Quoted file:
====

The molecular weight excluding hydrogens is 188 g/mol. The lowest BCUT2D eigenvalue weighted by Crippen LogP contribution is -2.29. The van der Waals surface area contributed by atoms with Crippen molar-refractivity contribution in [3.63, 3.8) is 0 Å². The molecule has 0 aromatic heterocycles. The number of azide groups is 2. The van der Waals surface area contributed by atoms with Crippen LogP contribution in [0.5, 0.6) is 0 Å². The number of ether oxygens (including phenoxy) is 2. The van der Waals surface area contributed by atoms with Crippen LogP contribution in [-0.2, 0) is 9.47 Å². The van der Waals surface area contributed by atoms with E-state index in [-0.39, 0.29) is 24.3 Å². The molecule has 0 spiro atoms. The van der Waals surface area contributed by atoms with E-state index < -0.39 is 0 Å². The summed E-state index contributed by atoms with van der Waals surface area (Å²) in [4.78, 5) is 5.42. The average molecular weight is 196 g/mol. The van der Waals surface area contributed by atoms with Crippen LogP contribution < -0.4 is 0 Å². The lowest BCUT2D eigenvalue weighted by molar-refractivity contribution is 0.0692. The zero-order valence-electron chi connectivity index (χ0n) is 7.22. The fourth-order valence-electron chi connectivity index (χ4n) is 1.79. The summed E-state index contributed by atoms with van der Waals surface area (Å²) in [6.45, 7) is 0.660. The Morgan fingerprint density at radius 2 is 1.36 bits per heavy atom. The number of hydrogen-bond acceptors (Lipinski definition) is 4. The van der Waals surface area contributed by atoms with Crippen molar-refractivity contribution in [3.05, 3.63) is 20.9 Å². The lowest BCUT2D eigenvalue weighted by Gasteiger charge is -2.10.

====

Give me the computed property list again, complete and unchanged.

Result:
The molecular weight excluding hydrogens is 188 g/mol. The lowest BCUT2D eigenvalue weighted by Crippen LogP contribution is -2.29. The van der Waals surface area contributed by atoms with Crippen molar-refractivity contribution in [3.63, 3.8) is 0 Å². The molecule has 0 aromatic heterocycles. The number of azide groups is 2. The van der Waals surface area contributed by atoms with Crippen LogP contribution in [0.5, 0.6) is 0 Å². The number of ether oxygens (including phenoxy) is 2. The van der Waals surface area contributed by atoms with Crippen LogP contribution in [-0.2, 0) is 9.47 Å². The van der Waals surface area contributed by atoms with E-state index in [-0.39, 0.29) is 24.3 Å². The molecule has 0 spiro atoms. The van der Waals surface area contributed by atoms with E-state index < -0.39 is 0 Å². The summed E-state index contributed by atoms with van der Waals surface area (Å²) in [4.78, 5) is 5.42. The average molecular weight is 196 g/mol. The van der Waals surface area contributed by atoms with Crippen LogP contribution < -0.4 is 0 Å². The lowest BCUT2D eigenvalue weighted by molar-refractivity contribution is 0.0692. The zero-order valence-electron chi connectivity index (χ0n) is 7.22. The fourth-order valence-electron chi connectivity index (χ4n) is 1.79. The summed E-state index contributed by atoms with van der Waals surface area (Å²) in [6.45, 7) is 0.660. The Morgan fingerprint density at radius 2 is 1.36 bits per heavy atom. The number of hydrogen-bond acceptors (Lipinski definition) is 4. The van der Waals surface area contributed by atoms with Crippen molar-refractivity contribution in [3.05, 3.63) is 20.9 Å². The lowest BCUT2D eigenvalue weighted by Gasteiger charge is -2.10.